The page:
Then came the era of banking and finance. Between 2009 and 2018 NBFC s and Banks had a dream run before the euphoria and invincibility of the sector was popped by the ILFS, Yes and DHFL type of fiascos and recently while a top outgoing CEO dumped his entire shareholding and ESOPS of 26 years in a jiffy (perhaps to pay for the expenses of grocery, maids and electricity bills during tough times amidst the pandemic), the gullible public and minority shareholders will be the last to keep holding the hot potatoes and the music would stop suddenly.
We have the API and the pharma theme on an assumption that all the medicine factories on this planet will stop production and all pharma orders will come rushing to Indian companies and the world population might start eating medicines instead of fruits and vegetables all produced by Indian pharma companies.
The same story gets repeated again and again. While the robinhooders are gloating in the wealth created by some new age, recently discovered pharma companies doubling in the value in less then 2-3 months, the end is always painful when the music or the party stops. And by the way graphite was the pharma of today or pharma/API was the graphite of those times.
The 5% people who have been around, all of them understand this, having gone thru cycles, but the 95% neither have the wherewithal or the research to truly fathom the depth or the lack of it in the present euphoria.
Every crop must be harvested at a specific and optimum time, lest it should rot. Same goes for ones stocks, corporations, businesses. Buying or creating is natural to ones instinct of evolution, letting go / harvesting is an art which very few understand or develop. And most end up in a feeling of regret esp small and minority retail investors who fall in love with their stocks, cannot sell and take the profits home.
The trouble is that most fund managers are obliged to be eternally optimistic (ignoring the risks) else they would face redemption thereby leading to lesser fees for the fund-house. Very few investors realize that cash in itself is a strategy and a position worth considering and to be in from time to time.
As Howard Marks says “To be a disciplined investor you have to be willing to stand by and watch other people make money on things that you passed on”.
Irony of the markets is well evidenced, rather strongly in just this one case in point :- PVR Cinemas
PVR used to be a perfectly fine and a successful popcorn and coke reseller till the pandemic struck and just 11 days of disruption in March saw its profit fall thru the floor. The future is bleak with zero sale in first 2 quarters and any of the movie buffs whom I have spoken to in Delhi, Bangalore and Bombay (where PVR has max screens) are not going back to a cinema hall as people have found a new freedom on OTT platforms and using affordable projectors at home and replicating a cinema hall effect without risking oneself to the virus-exposure.
Producers are preferring – selling to and releasing movies through OTT platforms as that reduces their risk to zero. And yet retail investors are finding virtue in this company that has zero sales, bleak future, debt ridden and trading at 300 times its trailing earnings and no visibility of the future earnings. Some PVR stock lovers say – all will be well in a few years, we are looking at 2030.
CNBC has single headedly taken it upon itself to create a euphoric environment shrouded by global liquidity and has allowed all dubious promoters to talk up their stocks only on the base of ‘positive commentary’ as if the alchemist in them can turn just commentary into profits, cash and dividends.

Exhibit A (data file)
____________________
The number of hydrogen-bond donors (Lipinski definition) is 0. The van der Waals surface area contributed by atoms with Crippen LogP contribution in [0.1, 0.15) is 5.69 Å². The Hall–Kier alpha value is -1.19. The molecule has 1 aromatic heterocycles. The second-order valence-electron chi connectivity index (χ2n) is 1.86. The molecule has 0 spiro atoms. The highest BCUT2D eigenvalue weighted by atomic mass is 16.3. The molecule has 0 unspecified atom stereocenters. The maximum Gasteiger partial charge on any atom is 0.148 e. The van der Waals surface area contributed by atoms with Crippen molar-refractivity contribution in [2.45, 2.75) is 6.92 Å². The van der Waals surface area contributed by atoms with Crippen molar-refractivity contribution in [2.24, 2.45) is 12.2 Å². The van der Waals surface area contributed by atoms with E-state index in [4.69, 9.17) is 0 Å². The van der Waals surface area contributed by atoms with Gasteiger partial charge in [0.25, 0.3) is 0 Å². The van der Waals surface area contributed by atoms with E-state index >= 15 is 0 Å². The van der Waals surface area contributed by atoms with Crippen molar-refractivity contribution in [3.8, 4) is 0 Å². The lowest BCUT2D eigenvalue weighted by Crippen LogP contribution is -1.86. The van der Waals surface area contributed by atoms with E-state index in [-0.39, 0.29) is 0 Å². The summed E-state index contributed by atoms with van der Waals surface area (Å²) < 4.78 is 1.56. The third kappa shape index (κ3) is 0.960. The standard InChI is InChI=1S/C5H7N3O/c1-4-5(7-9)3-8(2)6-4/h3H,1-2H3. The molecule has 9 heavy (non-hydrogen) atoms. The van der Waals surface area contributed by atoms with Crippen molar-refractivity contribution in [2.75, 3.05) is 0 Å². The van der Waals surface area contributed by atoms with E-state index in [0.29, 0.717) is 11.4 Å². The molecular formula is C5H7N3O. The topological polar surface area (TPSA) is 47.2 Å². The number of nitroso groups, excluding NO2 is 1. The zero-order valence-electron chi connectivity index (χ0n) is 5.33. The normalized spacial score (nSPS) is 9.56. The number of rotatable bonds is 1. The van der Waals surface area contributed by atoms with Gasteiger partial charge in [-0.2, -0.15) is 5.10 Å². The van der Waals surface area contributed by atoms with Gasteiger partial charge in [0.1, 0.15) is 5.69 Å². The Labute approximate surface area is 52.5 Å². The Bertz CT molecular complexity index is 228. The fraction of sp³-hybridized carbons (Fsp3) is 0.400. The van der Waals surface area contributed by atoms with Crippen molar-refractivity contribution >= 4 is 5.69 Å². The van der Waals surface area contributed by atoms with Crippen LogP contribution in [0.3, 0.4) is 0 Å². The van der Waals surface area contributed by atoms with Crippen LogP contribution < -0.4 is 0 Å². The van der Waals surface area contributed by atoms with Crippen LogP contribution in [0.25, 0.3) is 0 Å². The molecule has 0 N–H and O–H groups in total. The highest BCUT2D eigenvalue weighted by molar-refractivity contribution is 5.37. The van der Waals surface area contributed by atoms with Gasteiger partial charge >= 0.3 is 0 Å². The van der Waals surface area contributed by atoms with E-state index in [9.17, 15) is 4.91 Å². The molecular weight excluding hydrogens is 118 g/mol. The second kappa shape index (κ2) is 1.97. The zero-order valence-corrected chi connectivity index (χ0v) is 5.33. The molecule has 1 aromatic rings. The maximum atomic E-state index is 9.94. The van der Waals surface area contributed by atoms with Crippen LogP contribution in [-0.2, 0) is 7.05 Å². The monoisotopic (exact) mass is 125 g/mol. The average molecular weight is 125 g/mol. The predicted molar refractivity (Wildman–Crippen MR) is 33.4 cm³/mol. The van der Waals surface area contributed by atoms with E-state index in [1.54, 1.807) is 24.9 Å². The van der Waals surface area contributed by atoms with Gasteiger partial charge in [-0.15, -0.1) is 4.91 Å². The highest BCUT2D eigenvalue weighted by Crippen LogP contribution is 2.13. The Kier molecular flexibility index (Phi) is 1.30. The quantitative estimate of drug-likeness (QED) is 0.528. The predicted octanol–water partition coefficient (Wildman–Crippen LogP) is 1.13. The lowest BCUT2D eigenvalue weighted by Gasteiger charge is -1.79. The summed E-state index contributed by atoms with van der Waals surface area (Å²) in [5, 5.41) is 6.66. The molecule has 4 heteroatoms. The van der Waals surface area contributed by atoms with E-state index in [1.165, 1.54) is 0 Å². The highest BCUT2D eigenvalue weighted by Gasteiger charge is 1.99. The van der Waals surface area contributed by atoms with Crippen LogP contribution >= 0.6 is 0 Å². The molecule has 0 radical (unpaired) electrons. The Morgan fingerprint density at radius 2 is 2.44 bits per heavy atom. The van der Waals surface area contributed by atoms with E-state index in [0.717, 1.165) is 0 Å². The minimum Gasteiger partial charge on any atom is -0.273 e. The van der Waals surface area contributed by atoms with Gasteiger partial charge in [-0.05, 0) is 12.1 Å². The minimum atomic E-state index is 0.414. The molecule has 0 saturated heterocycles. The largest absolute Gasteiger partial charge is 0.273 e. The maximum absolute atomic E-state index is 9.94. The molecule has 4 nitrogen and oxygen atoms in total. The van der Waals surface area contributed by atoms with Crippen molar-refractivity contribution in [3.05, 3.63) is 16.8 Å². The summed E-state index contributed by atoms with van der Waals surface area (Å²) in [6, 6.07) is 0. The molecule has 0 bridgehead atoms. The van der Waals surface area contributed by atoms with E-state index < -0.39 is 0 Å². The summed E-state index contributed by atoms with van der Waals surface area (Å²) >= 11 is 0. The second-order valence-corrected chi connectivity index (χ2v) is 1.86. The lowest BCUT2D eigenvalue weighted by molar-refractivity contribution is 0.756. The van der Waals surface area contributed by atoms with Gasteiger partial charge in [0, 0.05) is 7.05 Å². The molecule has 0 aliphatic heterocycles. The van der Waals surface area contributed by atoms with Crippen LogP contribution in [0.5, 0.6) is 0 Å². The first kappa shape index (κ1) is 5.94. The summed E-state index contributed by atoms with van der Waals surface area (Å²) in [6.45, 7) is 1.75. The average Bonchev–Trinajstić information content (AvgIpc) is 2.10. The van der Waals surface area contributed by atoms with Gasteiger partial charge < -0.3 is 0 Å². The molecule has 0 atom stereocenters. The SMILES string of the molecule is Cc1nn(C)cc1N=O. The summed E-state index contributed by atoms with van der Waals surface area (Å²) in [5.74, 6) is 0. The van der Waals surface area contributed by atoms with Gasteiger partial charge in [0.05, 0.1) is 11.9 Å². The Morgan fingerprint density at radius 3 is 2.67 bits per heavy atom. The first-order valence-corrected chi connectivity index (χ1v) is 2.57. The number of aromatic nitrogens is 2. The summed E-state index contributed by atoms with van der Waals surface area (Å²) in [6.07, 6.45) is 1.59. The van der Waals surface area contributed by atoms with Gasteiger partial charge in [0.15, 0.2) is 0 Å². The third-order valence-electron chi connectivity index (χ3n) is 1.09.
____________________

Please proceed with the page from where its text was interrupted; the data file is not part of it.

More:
On the other had a company like ITC that produces more cash and profits than all the other 6-7 top FMCG companies, is debt free, is trading at abysmally low valuations (15 times trailing earnings) and yet the robinhooders find it less appealing.
This dichotomy will self correct sooner rather than later and will come with its own collateral damage which most new entrants in the markets aren’t ready to handle.
Harvest Your crop, take profits off the table, let some notional profits be lost along the way but evaluate the risk and reward that any company, valuation, story, potential – offers.
If this fine art of valuation equilibrium can be discovered, small investors would do themselves a great service of increasing their longevity in the markets and protecting their capital.
Enjoy the party, stay close to the door, so when the stampede starts, You can safely escape without being trampled.
My twitter handle @manurishiguptha
As always, great article Manu – Would you recommend moving out of stocks at this time?
Well said 👌. As of now, no takers for this view. I am in your group of thinking. Let's hope this time it's different.
Aptly worded .
crucial period to cross through.
With the current liquidity boost by all major central banks, the concepts of P/E, RoCE, RoE need to be reevaluated.
If my cost of capital is, say 1%, then I would not mind paying for high P/E or low RoE stocks.
Hence, I believe that the old formula of P/E less than 20 is good and above 30 is expensive may need to be recalibrated. Going forward, as long as easy money remains, 30 may become the new 20.
Not able to understand the concept of harvest and take the profit out of the table..this is okay incase of short term trading stocks…I have position in ITC, Altria and BAT….all are extremely undervalued and have bought for lifetime as of now…are you recommending to sell after a normal profit in these stocks or hold till the business changes its fundamentals…pls
What are you exactly suggesting? Should we sell all our portfolio holdings and wait for the right time to re-enter?
But the same wisdom a few days ago could have worked in recently concluded AGM. Now AGM is at least 11 months away and by that time every body including rishi Gupta will forget.